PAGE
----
What's Happening When You Roast?

What's Happening When You Roast?

By now you’ve probably already tried roasting some coffee. Hopefully you’ve got a roaster that really lets you see the beans roasting. They start a pale green, then get to a khaki color.  As the remaining moisture leaves the beans, it smells kind of like hay. They gradually turn tan, sable, and then brown.

You heard hear a dull popping sound. This is First Crack. It’s the bean changing shape, expanding.

Depending on factors which we’ll get to later on, you may have a period of quiet, or your beans may have gone straight into Second Crack. Second Crack is a sharper sound. Its the sugars beginning to caramelize. Up to this point, your beans have probably not been that smokey. If you keep going you’ll get some real smoke.  The darker you go the more critical timing becomes. Things go slowly at first, then pick up speed.

Under roasted beans will have a cereal or grassy taste to them. Over roasted beans will taste burnt and lack any real flavor. Between these two ends is your target. How you get there, and how fast, makes all the difference.

The speed at which you roast will affect the outcome. Generally a very fast roast will produce brighter tasting coffee. Extend the time way out and you gain body at the cost of that brightness. You can accentuate or mute what’s already inherent in a coffee by the speed of the roast. If a coffee is all about body in the first place, you may want to do a fast roast to enhance it’s brightness. If you roast a Kenya coffee, for example, that’s just too much sunshine in a cup, extend that roast next time to mute the acidity and gain a little body.

The specific thing that’s happening in second crack are the sugars caramelizing. This is just like Cracker Jacks or creme brûlée. The sugars are cooking and browning  replacing sweetness with the taste of browning sugar and eventually the taste of charcoal.

If you think about it… a lighter roasted coffee is actually more sweet than a darker roasted coffee. The lighter a coffee is roasted the more varietal nature remains there. The darker the roast the more the nature of the coffee gets replaced with the process of roasting. You taste the process, not the coffee. It’s a matter of balancing what you like. Also a good reason to play with blending coffee later on.

Speed of roast is why sometime people prefer small fast air roasters like a FreshRoast over a slower drum style roaster like a Gene Cafe. But the beans you choose will also be a factor too.

Can you get the best of both worlds? Fast AND slow?  Yes. Simple trick- reach first crack then drop the temperature just a bit, to slow the progress of the roast. This will extend the period of time between First and Second. You will also be roasting more uniformly through the center of the beans.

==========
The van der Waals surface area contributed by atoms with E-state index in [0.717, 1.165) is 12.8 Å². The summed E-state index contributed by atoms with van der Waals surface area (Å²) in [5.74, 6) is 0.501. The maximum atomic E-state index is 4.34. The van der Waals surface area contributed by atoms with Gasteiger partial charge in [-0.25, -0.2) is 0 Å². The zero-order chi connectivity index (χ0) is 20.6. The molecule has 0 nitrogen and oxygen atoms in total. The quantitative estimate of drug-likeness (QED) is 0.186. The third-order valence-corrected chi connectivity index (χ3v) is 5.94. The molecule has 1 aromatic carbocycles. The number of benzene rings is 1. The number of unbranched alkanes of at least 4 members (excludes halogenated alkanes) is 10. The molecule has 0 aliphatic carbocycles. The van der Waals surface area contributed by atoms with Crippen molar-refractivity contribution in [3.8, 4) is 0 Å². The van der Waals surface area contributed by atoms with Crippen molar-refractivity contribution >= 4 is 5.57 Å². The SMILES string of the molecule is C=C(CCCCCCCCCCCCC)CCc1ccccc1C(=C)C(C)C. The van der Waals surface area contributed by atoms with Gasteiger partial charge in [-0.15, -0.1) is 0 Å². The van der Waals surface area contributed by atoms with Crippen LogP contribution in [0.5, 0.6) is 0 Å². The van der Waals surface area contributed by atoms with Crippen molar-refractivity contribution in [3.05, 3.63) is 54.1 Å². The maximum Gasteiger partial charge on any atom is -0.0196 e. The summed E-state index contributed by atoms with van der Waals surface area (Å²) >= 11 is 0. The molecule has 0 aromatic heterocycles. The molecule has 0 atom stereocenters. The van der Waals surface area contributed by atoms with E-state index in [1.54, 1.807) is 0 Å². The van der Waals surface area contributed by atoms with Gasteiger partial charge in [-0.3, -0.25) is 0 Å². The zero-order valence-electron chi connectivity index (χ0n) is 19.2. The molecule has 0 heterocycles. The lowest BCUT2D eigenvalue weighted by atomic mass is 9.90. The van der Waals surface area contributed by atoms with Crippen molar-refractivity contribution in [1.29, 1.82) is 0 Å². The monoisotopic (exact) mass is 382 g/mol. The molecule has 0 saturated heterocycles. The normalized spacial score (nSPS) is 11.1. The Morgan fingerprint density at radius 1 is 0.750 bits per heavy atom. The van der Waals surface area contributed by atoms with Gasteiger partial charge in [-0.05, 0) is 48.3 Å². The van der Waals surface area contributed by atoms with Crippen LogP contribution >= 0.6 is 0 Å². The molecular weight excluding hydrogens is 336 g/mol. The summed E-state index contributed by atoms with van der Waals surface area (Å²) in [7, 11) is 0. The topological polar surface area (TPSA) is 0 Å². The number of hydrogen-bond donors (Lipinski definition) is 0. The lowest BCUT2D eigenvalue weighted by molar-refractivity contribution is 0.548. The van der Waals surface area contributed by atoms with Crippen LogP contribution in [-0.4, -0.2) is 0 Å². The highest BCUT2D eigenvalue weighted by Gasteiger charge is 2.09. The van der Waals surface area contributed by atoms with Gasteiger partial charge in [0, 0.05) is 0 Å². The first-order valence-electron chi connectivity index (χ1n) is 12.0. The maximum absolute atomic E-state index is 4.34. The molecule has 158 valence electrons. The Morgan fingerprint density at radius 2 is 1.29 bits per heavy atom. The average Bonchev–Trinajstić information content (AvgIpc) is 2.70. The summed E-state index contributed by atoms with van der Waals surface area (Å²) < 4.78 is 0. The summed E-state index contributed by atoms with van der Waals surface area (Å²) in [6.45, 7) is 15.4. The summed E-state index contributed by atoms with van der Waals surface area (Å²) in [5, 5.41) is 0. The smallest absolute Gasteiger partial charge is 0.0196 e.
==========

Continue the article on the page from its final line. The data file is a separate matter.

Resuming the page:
Let’s say you're roasting a bowling ball with a flamethrower. The outside is going to get all that heat energy first, followed by the inside. You want to roast your bowling ball fairly quickly, so it roasts rather than bakes, but you don’t want the inside to be different (brighter) than the outside. In the extreme, scorched and raw.  So how fast you roast makes a difference. And, baked bowling ball, like coffee, is flat tasting, with no life to it.  If your coffee is plenty brown, but flat and you’re not sure you reached second crack, maybe you baked it, try roasting faster.

Bowling ball’s are easy. That’s why a lot of people like to roast Peaberry beans. They’re round and uniform. But most coffees are a hemisphere like a cookie so its trickier.  Cookies are fat in the middle and thin at the edges. You’ve seen the thin edges of cookies get burnt. The same thing happens with coffee.  This is an argument for creeping up on a roast, not too much heat at first, so the cookie (coffee ) middle can match the thinner edges. You may want to start with low heat, drive off the remaining moisture, then ramp the heat up over time.

Or, you may want to set your coffee roaster on flamethrower setting right away and go for it because you like getting a range of tastes out of that single bean. Totally up to you. Keep in mind that the volume of coffee you roast will make a difference in how fast you roast too. A larger mass of beans will take longer than a smaller mass.

Specific beans each have a nature. This is just an idea of what happens in general, but the question comes up all the time, “How do I roast this?” this particular bean.  That’s coming up, but first,  Coffee Storage. We’ll get deeper into specifics about roasting, grinding, brewing, as we go. We’ll also discuss specific roasters.

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